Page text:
Book: The World in Six Songs (Levitin)

Image resultNote that this was drafted in 2009, when this site was first created. The style of working for this book has changed since then.

Daniel J. Levitin’s book The World in Six Songs scratches an intellectual itch that I didn’t know I had.  As a singer and songwriter who also works on sustainable development theory, practice, policy, data, etc., I resonate strongly with his combination pop music producer and neuroscience.  I’m only 25 pages into the book, but it is compulsive reading for me, as it opens up one of several new topics in this research that have only occurred to me since starting this blog — in this case, the role of the arts, poetry, music generally in framing our capacity to envision the future.

Levitin writes about six kinds of songs — friendship, joy, comfort, knowledge, religion, love.  I wonder if I will agree with him, by the time I’ve finished reading, that these categories are comprehensive?  Where do songs of longing, hope, and wonder fit in, for example?  I just wrote one of those recently (called “Set the World Right Again”) and can’t imagine that fitting easily into one of those six categories.

On the other hand, I write a lot of “knowledge” songs, that is, songs that try to make ideas more memorable.  These have fallen out of fashion in the modern world, says Levitin; we have only the ABC’s and number songs and the like to remind us of how central such songs were in earlier eras.  So perhaps my own “Exponential Growth,” or the new little ditty on the weird economics of discounting the present value of natural resources (“Damn the Discount Rate”), are actually old-fashioned.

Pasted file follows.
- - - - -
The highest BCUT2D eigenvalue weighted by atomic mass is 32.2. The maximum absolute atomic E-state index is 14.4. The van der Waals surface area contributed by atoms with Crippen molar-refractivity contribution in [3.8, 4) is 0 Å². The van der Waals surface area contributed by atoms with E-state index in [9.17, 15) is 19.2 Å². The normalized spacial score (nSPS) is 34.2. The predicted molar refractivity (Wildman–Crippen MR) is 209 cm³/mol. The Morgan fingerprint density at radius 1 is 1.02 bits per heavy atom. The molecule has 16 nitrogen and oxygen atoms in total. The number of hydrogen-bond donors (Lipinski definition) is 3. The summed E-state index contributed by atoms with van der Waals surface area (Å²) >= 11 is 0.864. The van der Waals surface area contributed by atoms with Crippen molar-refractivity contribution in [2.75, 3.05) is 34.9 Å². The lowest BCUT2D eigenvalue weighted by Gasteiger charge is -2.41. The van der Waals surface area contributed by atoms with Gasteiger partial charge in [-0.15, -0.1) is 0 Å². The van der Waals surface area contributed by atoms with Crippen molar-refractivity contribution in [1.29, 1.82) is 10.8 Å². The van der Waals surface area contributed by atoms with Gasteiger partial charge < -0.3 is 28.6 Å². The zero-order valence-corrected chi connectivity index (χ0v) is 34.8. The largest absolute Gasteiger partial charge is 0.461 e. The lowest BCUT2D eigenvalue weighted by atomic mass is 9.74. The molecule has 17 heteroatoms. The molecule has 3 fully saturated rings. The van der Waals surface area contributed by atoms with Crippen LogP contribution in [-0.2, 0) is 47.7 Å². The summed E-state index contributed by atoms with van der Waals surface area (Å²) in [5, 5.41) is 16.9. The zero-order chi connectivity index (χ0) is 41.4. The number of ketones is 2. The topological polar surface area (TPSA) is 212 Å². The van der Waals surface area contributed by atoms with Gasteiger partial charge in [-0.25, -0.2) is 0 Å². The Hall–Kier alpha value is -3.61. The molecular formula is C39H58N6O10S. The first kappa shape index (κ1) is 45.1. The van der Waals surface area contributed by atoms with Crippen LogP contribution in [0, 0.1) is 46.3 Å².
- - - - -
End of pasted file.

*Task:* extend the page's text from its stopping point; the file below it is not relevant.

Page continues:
Levitin’s central thesis appears to be that music and poetry — and their union in song — is at the very heart of human cultural and even recent biological (in the case of the brain) evolution.  Not, “I think therefore I am,” but “I create, therefore I am human“.  An interesting thesis, easy to accept if one is of a creative temperament.  And a great starting point for the question:  to what extent is our ability to imagine and create better futures dependent on our capacity to create, for example, songs as well?

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